I grew up with Mondrian. Not with Piet himself, but with his visual influence. I'm pretty sure he's the guy who taught me to ride my blue bicycle around the block with four right turns, and to spread out my beach towel on the concrete squares at the swimming pool so it didn't overlap another towel.
If I hadn't grown up with a large Mondrian reproduction on the living room wall, I might not have understood aerial point-of-view, or how to walk from the YWCA after my swim lesson to the public library next door while eating a Tootsie Roll. I might never have navigated from Miller and Paine to Golds department store.
The palette of Mondrian obviously represents the intense primary color celebration when my mom successfully parked the '54 Chevy in downtown Lincoln after what seemed like hours of circling blocks fortified with barricades of dirty gray refrozen snow. Hell is being bundled for all eternity clad in a fuzzy parka, snowpants, boots, scarf, mittens, and knit hat into the backseat of an overheated Chevy next to a carsick sibling with no means of influencing the vehicle, the weather, traffic, or the timid driver at the wheel. Few people are adept at parallel parking, but straight-in was also agony for my mom.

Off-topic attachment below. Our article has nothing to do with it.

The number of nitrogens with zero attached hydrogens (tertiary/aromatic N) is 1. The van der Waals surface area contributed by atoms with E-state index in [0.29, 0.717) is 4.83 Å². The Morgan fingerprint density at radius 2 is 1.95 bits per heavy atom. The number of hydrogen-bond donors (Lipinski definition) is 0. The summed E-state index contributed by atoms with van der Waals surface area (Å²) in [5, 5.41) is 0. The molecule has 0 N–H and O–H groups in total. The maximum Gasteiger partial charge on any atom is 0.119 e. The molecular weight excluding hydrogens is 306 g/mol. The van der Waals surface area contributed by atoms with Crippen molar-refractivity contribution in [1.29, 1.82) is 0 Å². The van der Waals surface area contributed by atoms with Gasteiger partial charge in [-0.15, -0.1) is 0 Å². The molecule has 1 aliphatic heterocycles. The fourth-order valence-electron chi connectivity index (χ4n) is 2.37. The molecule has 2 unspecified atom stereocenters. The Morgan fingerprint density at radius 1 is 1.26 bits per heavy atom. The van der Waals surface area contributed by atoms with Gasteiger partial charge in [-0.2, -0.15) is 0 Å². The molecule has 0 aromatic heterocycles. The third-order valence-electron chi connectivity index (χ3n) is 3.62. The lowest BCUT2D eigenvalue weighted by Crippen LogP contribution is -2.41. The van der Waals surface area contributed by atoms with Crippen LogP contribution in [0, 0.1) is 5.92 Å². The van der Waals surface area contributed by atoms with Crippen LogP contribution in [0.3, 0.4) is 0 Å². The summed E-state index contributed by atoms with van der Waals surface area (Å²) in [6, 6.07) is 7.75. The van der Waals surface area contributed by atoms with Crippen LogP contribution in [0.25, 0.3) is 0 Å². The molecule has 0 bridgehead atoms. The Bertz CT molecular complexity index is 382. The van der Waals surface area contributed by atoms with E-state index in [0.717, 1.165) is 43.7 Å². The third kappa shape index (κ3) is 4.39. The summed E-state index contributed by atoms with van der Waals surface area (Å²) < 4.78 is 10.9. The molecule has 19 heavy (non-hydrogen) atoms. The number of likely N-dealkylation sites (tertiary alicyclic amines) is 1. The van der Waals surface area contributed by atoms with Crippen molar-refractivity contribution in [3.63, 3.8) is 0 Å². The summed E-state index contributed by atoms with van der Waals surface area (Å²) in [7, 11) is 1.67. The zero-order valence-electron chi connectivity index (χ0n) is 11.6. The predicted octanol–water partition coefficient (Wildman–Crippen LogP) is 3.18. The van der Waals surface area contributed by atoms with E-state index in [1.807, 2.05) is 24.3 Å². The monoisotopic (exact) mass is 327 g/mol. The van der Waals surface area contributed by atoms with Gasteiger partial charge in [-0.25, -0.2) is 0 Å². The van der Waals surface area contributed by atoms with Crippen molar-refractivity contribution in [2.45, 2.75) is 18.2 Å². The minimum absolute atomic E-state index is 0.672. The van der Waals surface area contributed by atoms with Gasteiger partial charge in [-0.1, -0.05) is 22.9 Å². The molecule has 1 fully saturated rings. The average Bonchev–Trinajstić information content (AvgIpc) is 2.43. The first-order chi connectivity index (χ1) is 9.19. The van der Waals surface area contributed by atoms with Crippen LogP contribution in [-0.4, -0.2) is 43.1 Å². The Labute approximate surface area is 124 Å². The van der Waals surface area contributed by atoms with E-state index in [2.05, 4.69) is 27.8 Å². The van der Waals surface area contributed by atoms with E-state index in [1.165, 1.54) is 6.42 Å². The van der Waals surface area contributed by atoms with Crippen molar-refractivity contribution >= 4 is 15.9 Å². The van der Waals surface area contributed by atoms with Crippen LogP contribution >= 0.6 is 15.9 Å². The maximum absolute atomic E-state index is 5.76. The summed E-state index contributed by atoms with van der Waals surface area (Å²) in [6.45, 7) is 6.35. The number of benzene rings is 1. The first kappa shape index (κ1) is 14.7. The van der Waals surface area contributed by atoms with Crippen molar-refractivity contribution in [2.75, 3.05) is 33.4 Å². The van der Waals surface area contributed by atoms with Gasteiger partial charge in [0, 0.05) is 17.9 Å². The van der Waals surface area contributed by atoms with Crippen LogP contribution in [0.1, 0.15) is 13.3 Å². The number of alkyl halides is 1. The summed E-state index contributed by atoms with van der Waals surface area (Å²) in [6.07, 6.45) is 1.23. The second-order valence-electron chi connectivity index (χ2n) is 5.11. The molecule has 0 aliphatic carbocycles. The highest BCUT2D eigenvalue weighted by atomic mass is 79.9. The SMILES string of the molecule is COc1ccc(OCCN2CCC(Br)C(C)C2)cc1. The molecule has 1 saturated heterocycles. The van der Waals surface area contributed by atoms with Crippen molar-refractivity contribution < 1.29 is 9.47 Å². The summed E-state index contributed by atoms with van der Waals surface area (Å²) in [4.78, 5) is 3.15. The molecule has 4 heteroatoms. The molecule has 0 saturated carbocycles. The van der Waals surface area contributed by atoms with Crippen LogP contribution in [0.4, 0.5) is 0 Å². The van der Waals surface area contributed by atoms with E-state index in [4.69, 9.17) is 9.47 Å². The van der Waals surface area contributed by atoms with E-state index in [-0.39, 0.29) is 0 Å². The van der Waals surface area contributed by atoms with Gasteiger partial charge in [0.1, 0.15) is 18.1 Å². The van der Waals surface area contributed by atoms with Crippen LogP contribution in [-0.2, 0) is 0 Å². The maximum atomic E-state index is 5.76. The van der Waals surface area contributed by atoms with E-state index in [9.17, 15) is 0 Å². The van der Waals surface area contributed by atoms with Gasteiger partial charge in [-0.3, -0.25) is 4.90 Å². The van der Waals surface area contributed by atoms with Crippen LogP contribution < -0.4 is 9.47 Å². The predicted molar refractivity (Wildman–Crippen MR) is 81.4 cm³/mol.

My preschool art students have learner's permits to drive on the linoleum tile squares in the lunchroom. We have already covered these drivers' ed concepts:
- Coming to a complete stop
- Signaling your turn
- Staying in your lane
- Not being piggy in the WalMart by lot taking more than one parking space
- Not parking so close you can't open the car door without dinging the next car
© 2009 Nancy L. Ruder